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The clock never stops at Timely Ltd.
The company, which was launched in 2012, produces a cloud-based appointment management system for businesses requiring scheduling of their staff and services.
It has grown to 10 staff, with customers in 35 countries, and has recently opened an office in the United Kingdom.
Staff now comprised five in Dunedin, three in Wellington and two who have started in London, a move which was instigated by the need to support all the time zones.
''When we're asleep, a large number of our customers now are not,'' Dunedin-based chief executive Ryan Baker said, adding that there was also a ''pretty big market'' there.
Mr Baker believed the key to the company's rapid growth had been ''getting the basics right'', which set it apart from the hundreds of other providers in the same space.
Customers loved the product, which helped make their lives easier, and there was very good organic growth from that, he said.
One interesting aspect was that small business owners were willing to tell others - even if they might be competing businesses - about the product.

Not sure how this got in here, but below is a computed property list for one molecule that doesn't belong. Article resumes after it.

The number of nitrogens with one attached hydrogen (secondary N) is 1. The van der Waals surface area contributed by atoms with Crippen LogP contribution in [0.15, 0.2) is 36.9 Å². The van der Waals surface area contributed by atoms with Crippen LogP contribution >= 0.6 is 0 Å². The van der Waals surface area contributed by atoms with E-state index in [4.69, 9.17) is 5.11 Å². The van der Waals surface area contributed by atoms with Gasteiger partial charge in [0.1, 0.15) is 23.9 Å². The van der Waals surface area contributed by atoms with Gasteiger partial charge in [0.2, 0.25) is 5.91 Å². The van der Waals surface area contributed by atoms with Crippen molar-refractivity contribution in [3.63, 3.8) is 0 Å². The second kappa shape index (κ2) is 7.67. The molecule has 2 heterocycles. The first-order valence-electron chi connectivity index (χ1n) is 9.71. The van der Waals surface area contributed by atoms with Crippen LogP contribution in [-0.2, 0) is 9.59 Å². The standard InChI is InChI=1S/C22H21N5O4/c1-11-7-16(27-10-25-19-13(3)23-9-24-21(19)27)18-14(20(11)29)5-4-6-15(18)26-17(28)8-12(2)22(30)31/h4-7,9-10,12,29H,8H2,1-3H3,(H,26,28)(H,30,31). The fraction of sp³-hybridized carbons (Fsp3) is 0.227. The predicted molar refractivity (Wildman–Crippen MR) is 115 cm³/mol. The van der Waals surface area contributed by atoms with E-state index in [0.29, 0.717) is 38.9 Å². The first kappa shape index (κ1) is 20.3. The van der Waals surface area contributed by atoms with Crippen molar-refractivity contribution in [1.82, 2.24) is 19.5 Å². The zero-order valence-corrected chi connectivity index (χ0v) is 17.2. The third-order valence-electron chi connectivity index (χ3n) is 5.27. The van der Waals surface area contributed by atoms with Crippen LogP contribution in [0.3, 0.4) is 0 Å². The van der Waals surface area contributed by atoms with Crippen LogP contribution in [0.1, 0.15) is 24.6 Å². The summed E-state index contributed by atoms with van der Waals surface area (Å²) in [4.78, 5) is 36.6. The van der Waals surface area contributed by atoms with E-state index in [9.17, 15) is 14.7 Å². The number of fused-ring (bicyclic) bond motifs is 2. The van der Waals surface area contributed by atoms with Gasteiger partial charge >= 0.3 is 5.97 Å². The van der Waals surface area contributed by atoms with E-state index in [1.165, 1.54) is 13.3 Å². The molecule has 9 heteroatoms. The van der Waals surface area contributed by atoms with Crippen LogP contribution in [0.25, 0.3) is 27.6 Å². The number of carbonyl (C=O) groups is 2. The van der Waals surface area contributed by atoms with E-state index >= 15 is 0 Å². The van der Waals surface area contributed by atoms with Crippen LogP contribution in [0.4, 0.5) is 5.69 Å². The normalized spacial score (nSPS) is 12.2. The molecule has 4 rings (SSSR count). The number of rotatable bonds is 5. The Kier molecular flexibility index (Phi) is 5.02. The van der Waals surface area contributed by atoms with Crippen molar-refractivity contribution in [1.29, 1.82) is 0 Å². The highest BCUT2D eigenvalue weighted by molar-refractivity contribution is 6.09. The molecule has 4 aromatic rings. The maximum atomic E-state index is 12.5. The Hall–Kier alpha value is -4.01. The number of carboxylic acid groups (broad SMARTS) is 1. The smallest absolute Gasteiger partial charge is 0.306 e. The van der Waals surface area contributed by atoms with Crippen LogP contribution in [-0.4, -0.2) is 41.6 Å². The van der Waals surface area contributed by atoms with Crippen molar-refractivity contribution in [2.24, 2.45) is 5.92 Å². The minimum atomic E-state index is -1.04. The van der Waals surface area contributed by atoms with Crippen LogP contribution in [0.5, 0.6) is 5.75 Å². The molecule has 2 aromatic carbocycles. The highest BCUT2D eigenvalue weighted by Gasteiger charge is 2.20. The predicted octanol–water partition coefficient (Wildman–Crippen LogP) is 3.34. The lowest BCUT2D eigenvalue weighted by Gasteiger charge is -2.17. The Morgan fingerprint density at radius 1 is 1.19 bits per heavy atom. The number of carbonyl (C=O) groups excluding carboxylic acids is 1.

Timely was founded by Mr Baker, along with Andrew Schofield and Will Berger.
Both Mr Baker and Mr Schofield were previously involved in BookIt, an online software provider for tourism operators which was sold to Trade Me in 2010, and they met Mr Berger at Trade Me.
The way the company was set up was fairly non-traditional, with everyone working remotely, but it worked well.
''The key to that is choosing the right people to come into that environment,'' he said.
It also allowed people to be able to balance their work and family life well and that was something that was important.
A lot of hard work had been involved and Mr Baker said he tried to avoid a lot of hype, preferring to take a down-to-earth approach.
He was pleased with how the company had tracked ''pretty much exactly where we want to be''.
When it came to future plans, Mr Baker said the focus would continue on getting the basics right and also picking ''really good people'' to join the team. Recruitment had been a huge focus.
There were a lot of opportunities and while a lot of people chased ''the next big thing'', there were a lot of every day applications that could be made better, he said.